# LOGIC.PY - this script will log (or print) raw data from the USB device
from optparse import OptionParser
import time
import usb.core
import usb.util
import os

while True:
print "nTrying to communicate with the Gator Keyer ...",
dev = usb.core.find(find_all=True, idVendor=0x16c0, idProduct=0x5dc)
if len(dev)==0: print "FAIL"
dev=dev[0]
dev.set_configuration()
print "there it is!"
break

x=dev.ctrl_transfer(0xC0, 2, 2, 3, 4).tolist()
return x

def toBinary(desc):
bits=[]
for i in range(7,-1,-1):
if (2**i>desc):
bits.append('0')
else:
bits.append('1')
desc=desc-2**i
return bits

def toStr(lists):
raw=[]
for port in lists: raw+=toBinary(port)
return ''.join(raw)

### PROGRAM START ##################
live=False
#live=True
start=time.time()
if live==True:
while True:
if not a==123: continue #bad data
elapsed=time.time()-start
print "%.010f,%s"%(elapsed,toStr([b,c,d]))
else:
times=0
data=''
f=open("out.txt",'a')
while True:
if not a==123: continue #bad data
elapsed=time.time()-start
data+="%.010f,%sn"%(elapsed,toStr([b,c,d]))
times+=1
if times%1000==999:
print "%d readings / %.02f = %.02f /sec"%(times,elapsed,times/elapsed)
f.write(data)
data=""

```

```python

#logicGraph.py - this will show the data in a pretty way
import matplotlib.pyplot as plt
import numpy

c={
0:"",
1:"",
2:"blk sol",
3:"yel str",
4:"yel sol",
5:"pur sol",
6:"pur str",
7:"",
8:"",
9:"",
10:"blu sol",
11:"blu str",
12:"orn sol",
13:"orn str",
14:"pnk sol",
15:"pnk str",
16:"",
17:"",
18:"",
19:"",
20:"",
21:"",
22:"",
23:"",
24:"",
}

f=open("out.txt")
f.close()

print "crunching"
times=numpy.array([])
data=numpy.array([])
for line in raw:
if len(line)<10: continue
line=line.replace("n",'').split(',')
times=numpy.append(times,float(line[0]))
bits = []
for bit in line[1]:
if bit=="1":bits.append(1)
else:bits.append(0)
data=numpy.append(data,bits)

columns=24
rows=len(data)/columns
data=numpy.reshape(data,[rows,columns])
print "DONE processing",len(data),"linesnn"
print "plotting..."
plt.figure()
plt.grid()
for i in range(len(c.keys())):
if c[i]=="": continue
plt.plot(times,data[:,i]+i*1.1,'-',label=c[i])
plt.legend()
plt.show()
``````
July 11th, 2011

# Frequency Counter Hacked to add USB Functionality

This is a multi-part blog entry added over 2 days of time documenting the progress of the addition of USB to a simple frequency counter. The final result lets me graph frequency over time on the computer, automatically, over days of time if desired. I'm quite pleased at the result, especially considering so little circuitry was required!

It looks like this will be a multi-part blog entry. I'm in the process of figuring out how to add USB functionality to this simple device, which will be a fun way for me to express my creativity and think a bit outside the box while gaining some simple electrical engineering experience! Here's the jist of what I'm planning...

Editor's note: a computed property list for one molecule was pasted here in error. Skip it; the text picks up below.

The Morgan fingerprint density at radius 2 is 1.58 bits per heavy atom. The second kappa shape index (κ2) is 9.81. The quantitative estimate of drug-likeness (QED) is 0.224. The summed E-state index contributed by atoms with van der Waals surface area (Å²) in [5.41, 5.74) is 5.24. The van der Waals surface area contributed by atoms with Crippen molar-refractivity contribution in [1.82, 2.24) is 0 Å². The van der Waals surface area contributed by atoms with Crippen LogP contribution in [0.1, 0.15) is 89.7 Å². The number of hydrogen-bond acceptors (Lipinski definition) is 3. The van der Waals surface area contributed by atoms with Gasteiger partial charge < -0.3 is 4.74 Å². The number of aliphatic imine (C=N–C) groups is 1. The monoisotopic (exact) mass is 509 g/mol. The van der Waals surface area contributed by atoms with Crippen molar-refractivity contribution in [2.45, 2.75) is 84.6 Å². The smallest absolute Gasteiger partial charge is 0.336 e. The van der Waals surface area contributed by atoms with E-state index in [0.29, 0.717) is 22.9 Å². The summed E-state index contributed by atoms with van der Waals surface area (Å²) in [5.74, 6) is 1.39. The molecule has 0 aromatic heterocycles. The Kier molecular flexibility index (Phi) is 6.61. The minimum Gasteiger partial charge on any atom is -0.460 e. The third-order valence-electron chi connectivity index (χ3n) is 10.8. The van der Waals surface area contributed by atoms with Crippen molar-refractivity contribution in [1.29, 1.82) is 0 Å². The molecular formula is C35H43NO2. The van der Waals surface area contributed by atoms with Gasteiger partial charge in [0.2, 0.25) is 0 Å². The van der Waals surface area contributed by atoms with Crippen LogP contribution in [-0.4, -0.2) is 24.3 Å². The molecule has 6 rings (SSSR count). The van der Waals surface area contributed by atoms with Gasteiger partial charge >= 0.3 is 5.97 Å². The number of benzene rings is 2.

After a brief trip to Orlando to visit family, I decided to stop by the house of one of my neighbors who worked at the same small engineering company I did when I was first starting college (about the time I decided to peruse biology rather than engineering). I hadn't seen him in a while and we talked about various electronics things (he's working on an impressive project currently), and before I left he offered me a brown box. "Do you have any use for a function generator?" I got excited and said "sure!" On closer inspection, it was actually a frequency counter, and he said "oh well I don't need one of those anyway" and gave it to me. I was ecstatic! Between this post, this post, this post, this post, and this final project post you can tell that building a frequency counter was really important to me, and that I was never truly satisfied with the result - it wasn't stable to the Hz! I'm excited to finally have a real counter at my workstation. (It's an instek GFC-8010H, 1-120 MHz range.) Now onto figuring out how to build a spectrum analyzer... X_x

### Update (2 days later)

I never can leave things alone can I? While basking in happiness over this new acquisition I pondered how easy it would be to interface this to a PC. I would like to graph frequency drift over time directly (not using a radio receiver outputting audio which I graph, since the radio is sensitive to drift). Plus this counter allows sample sizes of 10 seconds! That's some serious resolution (compared to what I'm used to at least). First step to PC interfacing is to see what I've got to work with. I unscrewed the box and snapped some photos of the surprisingly simple device... I can't believe this costs over \$175 (as listed on Amazon.com) - it's so simple!